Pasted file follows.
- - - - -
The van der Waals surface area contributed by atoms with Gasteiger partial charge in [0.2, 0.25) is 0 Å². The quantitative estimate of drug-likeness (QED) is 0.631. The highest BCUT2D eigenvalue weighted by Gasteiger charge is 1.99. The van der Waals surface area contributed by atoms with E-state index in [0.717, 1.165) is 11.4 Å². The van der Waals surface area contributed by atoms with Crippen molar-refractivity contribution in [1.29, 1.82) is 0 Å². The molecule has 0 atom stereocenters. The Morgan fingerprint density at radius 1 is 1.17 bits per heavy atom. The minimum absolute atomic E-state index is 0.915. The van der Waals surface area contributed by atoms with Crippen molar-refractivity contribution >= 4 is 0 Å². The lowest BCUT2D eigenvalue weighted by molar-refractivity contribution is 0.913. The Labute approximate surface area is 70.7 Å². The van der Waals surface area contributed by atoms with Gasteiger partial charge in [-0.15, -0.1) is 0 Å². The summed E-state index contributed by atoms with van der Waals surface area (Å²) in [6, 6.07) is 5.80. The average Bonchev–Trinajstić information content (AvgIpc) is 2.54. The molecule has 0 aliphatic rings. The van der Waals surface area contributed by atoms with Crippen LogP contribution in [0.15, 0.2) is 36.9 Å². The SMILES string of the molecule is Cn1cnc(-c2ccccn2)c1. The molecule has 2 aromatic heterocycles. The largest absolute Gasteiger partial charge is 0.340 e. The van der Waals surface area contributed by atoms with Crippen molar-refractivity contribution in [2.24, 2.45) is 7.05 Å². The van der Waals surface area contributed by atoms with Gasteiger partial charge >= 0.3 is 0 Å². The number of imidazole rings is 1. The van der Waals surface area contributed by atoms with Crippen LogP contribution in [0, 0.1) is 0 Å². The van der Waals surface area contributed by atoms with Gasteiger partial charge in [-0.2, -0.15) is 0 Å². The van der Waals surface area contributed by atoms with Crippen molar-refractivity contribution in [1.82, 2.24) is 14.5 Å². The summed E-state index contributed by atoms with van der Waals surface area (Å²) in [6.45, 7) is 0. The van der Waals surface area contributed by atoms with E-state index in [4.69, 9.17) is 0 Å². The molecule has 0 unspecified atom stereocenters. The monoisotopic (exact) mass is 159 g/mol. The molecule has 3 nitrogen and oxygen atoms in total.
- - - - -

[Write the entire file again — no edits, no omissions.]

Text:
The van der Waals surface area contributed by atoms with Gasteiger partial charge in [0.2, 0.25) is 0 Å². The quantitative estimate of drug-likeness (QED) is 0.631. The highest BCUT2D eigenvalue weighted by Gasteiger charge is 1.99. The van der Waals surface area contributed by atoms with E-state index in [0.717, 1.165) is 11.4 Å². The van der Waals surface area contributed by atoms with Crippen molar-refractivity contribution in [1.29, 1.82) is 0 Å². The molecule has 0 atom stereocenters. The Morgan fingerprint density at radius 1 is 1.17 bits per heavy atom. The minimum absolute atomic E-state index is 0.915. The van der Waals surface area contributed by atoms with Crippen molar-refractivity contribution >= 4 is 0 Å². The lowest BCUT2D eigenvalue weighted by molar-refractivity contribution is 0.913. The Labute approximate surface area is 70.7 Å². The van der Waals surface area contributed by atoms with Gasteiger partial charge in [-0.15, -0.1) is 0 Å². The summed E-state index contributed by atoms with van der Waals surface area (Å²) in [6, 6.07) is 5.80. The average Bonchev–Trinajstić information content (AvgIpc) is 2.54. The molecule has 0 aliphatic rings. The van der Waals surface area contributed by atoms with Crippen LogP contribution in [0.15, 0.2) is 36.9 Å². The SMILES string of the molecule is Cn1cnc(-c2ccccn2)c1. The molecule has 2 aromatic heterocycles. The largest absolute Gasteiger partial charge is 0.340 e. The van der Waals surface area contributed by atoms with Crippen molar-refractivity contribution in [2.24, 2.45) is 7.05 Å². The van der Waals surface area contributed by atoms with Gasteiger partial charge >= 0.3 is 0 Å². The number of imidazole rings is 1. The van der Waals surface area contributed by atoms with Crippen LogP contribution in [0, 0.1) is 0 Å². The van der Waals surface area contributed by atoms with Gasteiger partial charge in [-0.2, -0.15) is 0 Å². The van der Waals surface area contributed by atoms with Crippen molar-refractivity contribution in [1.82, 2.24) is 14.5 Å². The summed E-state index contributed by atoms with van der Waals surface area (Å²) in [6.45, 7) is 0. The van der Waals surface area contributed by atoms with E-state index in [4.69, 9.17) is 0 Å². The molecule has 0 unspecified atom stereocenters. The monoisotopic (exact) mass is 159 g/mol. The molecule has 3 nitrogen and oxygen atoms in total.